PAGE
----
NADEAU, J., concurring specially. I concur in the court’s opinion. I write separately, however, to note that this case did not present us with the question, nor does the court’s opinion in this case decide, whether the criminal statute RSA 632-A:3, II (Supp. 2002) would bar the defense of consent in a civil action for rape where the victim was under sixteen years of age at the time of the alleged offense. This court has noted, citing a prior version of RSA 632-A:3, that the statute "fixed the age at which a minor person may consent to sexual intercourse." Goodrow v. Perrin, 119 N.H. 483, 486 (1979). Courts in other jurisdictions have held similar statutes applicable to both criminal and civil cases. See, e.g., Doe ex rel. Roe v. School Dist. No. 2, 518 S.E.2d 259, 262 (S.C. 1999). Because that issue is not before the court, I express no opinion on it, but specially concur simply to point out that it remains an open issue in this State.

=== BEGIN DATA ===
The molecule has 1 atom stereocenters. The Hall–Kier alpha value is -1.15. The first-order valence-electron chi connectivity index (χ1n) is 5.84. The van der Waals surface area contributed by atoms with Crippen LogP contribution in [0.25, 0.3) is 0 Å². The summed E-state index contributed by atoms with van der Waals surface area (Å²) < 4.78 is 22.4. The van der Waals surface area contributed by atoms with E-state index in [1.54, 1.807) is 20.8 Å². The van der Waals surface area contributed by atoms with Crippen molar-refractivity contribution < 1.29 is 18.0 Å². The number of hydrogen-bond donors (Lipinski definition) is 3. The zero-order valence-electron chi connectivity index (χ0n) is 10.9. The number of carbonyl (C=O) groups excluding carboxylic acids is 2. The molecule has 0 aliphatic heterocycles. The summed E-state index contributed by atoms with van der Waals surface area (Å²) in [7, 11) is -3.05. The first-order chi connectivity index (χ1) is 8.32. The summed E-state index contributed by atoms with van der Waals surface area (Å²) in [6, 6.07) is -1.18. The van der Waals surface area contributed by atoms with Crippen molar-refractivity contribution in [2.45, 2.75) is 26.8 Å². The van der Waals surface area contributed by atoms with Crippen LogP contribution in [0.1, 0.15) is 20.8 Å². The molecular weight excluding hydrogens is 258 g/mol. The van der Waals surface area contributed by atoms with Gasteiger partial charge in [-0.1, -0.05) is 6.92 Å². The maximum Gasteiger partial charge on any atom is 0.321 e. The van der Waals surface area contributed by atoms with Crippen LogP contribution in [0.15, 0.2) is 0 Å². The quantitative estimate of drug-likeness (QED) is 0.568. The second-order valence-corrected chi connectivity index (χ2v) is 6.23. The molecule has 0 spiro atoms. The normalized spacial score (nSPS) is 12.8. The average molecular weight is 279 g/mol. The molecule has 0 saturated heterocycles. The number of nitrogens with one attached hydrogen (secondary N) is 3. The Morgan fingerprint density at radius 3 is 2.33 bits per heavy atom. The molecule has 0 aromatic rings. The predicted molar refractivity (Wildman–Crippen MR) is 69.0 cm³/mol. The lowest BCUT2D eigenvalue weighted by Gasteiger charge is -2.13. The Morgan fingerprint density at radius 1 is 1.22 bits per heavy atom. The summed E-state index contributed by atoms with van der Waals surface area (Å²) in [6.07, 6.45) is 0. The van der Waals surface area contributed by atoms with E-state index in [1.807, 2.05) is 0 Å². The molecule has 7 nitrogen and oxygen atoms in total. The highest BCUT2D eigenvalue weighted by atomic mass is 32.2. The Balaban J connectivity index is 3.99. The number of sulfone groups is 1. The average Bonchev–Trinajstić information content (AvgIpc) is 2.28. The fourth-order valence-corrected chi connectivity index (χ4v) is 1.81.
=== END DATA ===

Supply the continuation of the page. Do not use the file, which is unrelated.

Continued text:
BRODERICK, J., joins in the special concurrence.